Lawmakers diverted nearly $30 million over the past five years from Illinois State Police funds to cover other government spending, something a statewide gun-rights group said was unacceptable.
About 2.3 million Illinoisans hold a Firearm Owners' Identification Card that allows them to buy and own firearms. The card costs $10 for 10 years with $6 going to the Wildlife and Fish Fund, $3 to the State Police Firearm Services Fund and $1 for the State Police Services Fund.
Concealed carry licenses cost $150 for five years. Of that, $120 goes to the State Police Firearm Services Fund, $20 goes to the Mental Health Reporting Fund and $10 goes to the State Crime Laboratory.
The State Police Firearm Services Fund is meant to administer the state’s Firearm Owner Identification Card law, conduct background checks for firearms-related services and concealed-carry licensing.
A memo from the Commission on Government Forecasting and Accountability sent to state Rep. Kieth Wheeler, R-Oswego, in September showed that in fiscal years 2015 through 2019 more than $13 million was swept from the State Police Firearm Services Fund for other purposes.
State lawmakers have often used fund sweeps to shore up spending in other areas.
“The Department did not answer our questions about the effects of the fund transfers (whether they affected firearm services operations),” the November memo said.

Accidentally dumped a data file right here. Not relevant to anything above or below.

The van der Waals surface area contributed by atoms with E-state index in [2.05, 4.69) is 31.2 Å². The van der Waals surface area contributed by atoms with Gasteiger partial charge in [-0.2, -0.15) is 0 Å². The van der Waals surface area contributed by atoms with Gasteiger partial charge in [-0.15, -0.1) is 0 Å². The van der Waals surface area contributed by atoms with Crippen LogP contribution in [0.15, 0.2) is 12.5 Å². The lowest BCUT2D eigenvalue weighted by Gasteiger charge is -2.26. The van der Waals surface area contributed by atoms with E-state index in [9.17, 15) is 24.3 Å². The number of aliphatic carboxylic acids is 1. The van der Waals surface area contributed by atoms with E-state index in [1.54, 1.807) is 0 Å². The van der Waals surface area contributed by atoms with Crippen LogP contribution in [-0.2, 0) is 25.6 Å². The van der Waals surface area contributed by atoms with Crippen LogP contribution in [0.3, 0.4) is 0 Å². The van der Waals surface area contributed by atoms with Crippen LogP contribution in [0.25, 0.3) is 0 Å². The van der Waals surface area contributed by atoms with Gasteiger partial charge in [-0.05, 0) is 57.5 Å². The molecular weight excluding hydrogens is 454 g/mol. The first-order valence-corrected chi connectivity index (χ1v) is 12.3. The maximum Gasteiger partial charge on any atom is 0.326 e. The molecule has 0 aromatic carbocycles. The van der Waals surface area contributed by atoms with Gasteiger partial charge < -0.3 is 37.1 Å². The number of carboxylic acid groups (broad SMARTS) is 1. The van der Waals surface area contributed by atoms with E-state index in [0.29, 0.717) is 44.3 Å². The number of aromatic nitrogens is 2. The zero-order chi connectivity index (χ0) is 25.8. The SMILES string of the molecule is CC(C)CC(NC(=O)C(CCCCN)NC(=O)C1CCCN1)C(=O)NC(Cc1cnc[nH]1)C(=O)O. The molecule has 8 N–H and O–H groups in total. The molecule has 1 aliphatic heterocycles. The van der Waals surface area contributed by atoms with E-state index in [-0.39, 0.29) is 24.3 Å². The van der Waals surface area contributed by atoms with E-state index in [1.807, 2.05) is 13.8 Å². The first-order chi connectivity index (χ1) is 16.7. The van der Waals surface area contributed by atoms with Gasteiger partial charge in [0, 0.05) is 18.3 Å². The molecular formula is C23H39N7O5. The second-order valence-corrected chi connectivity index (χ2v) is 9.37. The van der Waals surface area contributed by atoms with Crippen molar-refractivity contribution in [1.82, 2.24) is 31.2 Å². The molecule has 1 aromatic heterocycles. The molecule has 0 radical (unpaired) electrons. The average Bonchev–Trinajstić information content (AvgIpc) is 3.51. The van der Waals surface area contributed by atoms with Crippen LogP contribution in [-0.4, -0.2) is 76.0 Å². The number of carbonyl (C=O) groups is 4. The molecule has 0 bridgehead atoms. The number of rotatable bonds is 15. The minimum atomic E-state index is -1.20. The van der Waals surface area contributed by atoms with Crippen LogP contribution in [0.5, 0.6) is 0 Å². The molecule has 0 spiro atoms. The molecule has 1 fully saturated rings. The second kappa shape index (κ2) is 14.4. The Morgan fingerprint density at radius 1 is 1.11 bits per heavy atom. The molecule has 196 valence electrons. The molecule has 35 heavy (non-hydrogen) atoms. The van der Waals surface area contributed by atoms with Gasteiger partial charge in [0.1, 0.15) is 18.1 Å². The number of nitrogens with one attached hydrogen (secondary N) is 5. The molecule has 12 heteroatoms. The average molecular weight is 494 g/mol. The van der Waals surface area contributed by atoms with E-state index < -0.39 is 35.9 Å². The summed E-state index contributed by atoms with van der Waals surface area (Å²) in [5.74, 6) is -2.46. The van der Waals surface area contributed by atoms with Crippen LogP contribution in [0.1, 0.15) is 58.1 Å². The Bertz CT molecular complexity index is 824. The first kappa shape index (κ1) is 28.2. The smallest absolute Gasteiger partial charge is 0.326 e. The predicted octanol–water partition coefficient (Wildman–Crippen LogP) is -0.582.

An Illinois House Republican staff member requested the memo.
The Illinois State Rifle Association said another $15 million was swept from a different fund, the State Police Services Fund, for a total of $28.5 million in sweeps over five years.
“Clearly, there is not a problem in lack of money from these fees, but an improper allocation of how the money is being spent,” ISRA Executive Director Richard Pearson said. “It is unconscionable for the Governor and the Legislature to ask for honest gun owners to pay more money for a Constitutional Right when the money they are already paying is going to fund other programs and services.”
A measure that’s stalled at the statehouse would increase the price of a FOID card while decreasing the length of time it would be valid. That measure, Senate Bill 1966, would also require FOID applicants to submit fingerprints.
Pearson said such sweeps should be stopped to ensure 100 percent of the money collected from the FOID card and CCL applications goes toward intended purposes.
“Beyond the delays and problems in the FOID and ICCL program, these fund sweeps are hampering citizens from exercising their Constitutional Right,” Pearson said. “Our office gets daily calls from people who are having difficulties navigating the FOID card process so it’s no wonder we see these problems, given a significant portion of the money intended to fund the program has been raided for other state programs.”